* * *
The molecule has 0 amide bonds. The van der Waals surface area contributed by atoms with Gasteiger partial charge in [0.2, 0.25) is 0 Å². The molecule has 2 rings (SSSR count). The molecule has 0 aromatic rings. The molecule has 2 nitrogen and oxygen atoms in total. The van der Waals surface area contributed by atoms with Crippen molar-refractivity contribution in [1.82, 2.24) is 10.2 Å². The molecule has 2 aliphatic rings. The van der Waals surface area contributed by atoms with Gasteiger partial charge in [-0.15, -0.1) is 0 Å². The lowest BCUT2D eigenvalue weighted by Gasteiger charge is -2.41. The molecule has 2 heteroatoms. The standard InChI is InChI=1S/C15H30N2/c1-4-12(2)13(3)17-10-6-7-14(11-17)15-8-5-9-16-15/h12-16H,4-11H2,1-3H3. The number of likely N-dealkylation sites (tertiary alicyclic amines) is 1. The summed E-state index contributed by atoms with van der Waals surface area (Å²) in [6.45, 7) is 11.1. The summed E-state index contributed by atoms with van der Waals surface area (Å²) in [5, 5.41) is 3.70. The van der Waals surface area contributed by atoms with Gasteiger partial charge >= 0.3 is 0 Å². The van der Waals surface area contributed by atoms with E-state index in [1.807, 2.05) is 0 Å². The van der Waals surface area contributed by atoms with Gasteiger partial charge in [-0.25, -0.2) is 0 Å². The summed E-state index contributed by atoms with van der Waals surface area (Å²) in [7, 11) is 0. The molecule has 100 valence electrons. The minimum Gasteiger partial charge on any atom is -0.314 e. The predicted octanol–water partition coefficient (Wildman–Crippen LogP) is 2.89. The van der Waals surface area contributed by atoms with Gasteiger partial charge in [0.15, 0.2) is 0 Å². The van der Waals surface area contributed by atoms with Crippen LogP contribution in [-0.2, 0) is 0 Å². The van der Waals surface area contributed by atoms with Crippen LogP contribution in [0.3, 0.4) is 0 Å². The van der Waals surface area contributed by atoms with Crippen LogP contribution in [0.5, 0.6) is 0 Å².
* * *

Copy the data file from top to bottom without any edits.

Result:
The molecule has 0 amide bonds. The van der Waals surface area contributed by atoms with Gasteiger partial charge in [0.2, 0.25) is 0 Å². The molecule has 2 rings (SSSR count). The molecule has 0 aromatic rings. The molecule has 2 nitrogen and oxygen atoms in total. The van der Waals surface area contributed by atoms with Crippen molar-refractivity contribution in [1.82, 2.24) is 10.2 Å². The molecule has 2 aliphatic rings. The van der Waals surface area contributed by atoms with Gasteiger partial charge in [-0.15, -0.1) is 0 Å². The lowest BCUT2D eigenvalue weighted by Gasteiger charge is -2.41. The molecule has 2 heteroatoms. The standard InChI is InChI=1S/C15H30N2/c1-4-12(2)13(3)17-10-6-7-14(11-17)15-8-5-9-16-15/h12-16H,4-11H2,1-3H3. The number of likely N-dealkylation sites (tertiary alicyclic amines) is 1. The summed E-state index contributed by atoms with van der Waals surface area (Å²) in [6.45, 7) is 11.1. The summed E-state index contributed by atoms with van der Waals surface area (Å²) in [5, 5.41) is 3.70. The van der Waals surface area contributed by atoms with Gasteiger partial charge >= 0.3 is 0 Å². The van der Waals surface area contributed by atoms with E-state index in [1.807, 2.05) is 0 Å². The van der Waals surface area contributed by atoms with Gasteiger partial charge in [-0.25, -0.2) is 0 Å². The summed E-state index contributed by atoms with van der Waals surface area (Å²) in [7, 11) is 0. The molecule has 100 valence electrons. The minimum Gasteiger partial charge on any atom is -0.314 e. The predicted octanol–water partition coefficient (Wildman–Crippen LogP) is 2.89. The van der Waals surface area contributed by atoms with Gasteiger partial charge in [0.15, 0.2) is 0 Å². The van der Waals surface area contributed by atoms with Crippen LogP contribution in [-0.2, 0) is 0 Å². The van der Waals surface area contributed by atoms with Crippen LogP contribution in [0.3, 0.4) is 0 Å². The van der Waals surface area contributed by atoms with Crippen LogP contribution in [0.5, 0.6) is 0 Å².